District of Columbia Criticized for Not Treating AIDS as a Citywide Health Crisis
August 10, 2005
A report released today details numerous failures in the District of Columbia's response to what is probably the worst HIV/AIDS rate for a major US city. Conducted by the public-interest D.C. Appleseed Center for Law and Justice (ACLJ), with 4,000 hours of research and writing donated by the law firm Hogan & Hartson and the support of Mayor Anthony Williams (D), "HIV/AIDS in the Nation's Capital" advises that city officials create an executive-level commission to begin a turnaround.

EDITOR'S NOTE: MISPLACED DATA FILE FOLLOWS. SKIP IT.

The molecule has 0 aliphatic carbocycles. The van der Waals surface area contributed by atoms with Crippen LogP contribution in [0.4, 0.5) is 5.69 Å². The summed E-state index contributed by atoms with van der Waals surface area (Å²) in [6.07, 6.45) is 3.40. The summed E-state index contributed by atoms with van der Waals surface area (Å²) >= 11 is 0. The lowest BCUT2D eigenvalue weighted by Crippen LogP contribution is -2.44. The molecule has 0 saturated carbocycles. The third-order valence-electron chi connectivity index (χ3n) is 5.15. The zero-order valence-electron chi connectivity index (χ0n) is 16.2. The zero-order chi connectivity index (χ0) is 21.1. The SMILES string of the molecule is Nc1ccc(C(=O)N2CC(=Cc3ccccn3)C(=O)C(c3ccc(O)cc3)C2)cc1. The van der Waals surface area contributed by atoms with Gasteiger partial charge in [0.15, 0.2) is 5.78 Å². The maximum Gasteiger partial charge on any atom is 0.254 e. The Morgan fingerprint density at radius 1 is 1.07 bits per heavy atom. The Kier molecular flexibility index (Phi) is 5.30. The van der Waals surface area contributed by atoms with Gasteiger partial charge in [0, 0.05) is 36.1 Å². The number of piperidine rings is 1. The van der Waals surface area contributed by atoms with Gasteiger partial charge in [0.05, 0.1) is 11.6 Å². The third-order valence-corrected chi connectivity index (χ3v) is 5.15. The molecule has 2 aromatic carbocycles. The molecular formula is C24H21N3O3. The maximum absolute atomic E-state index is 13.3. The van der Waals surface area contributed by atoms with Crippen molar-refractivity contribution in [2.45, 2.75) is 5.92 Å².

Among the report's findings:
Among several dozen recommendations, the report urges quickly filling the city's HIV surveillance positions; combining HIV and AIDS databases; providing case managers more specialized training; and increasing interagency collaboration. ACLJ also recommended the city call a fall public meeting to discuss how it should proceed. The group said it would issue a follow-up report in six months.
08.10.05; Susan Levine
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This article was provided by U.S. Centers for Disease Control and Prevention. It is a part of the publication CDC HIV/Hepatitis/STD/TB Prevention News Update. Visit the CDC's website to find out more about their activities, publications and services.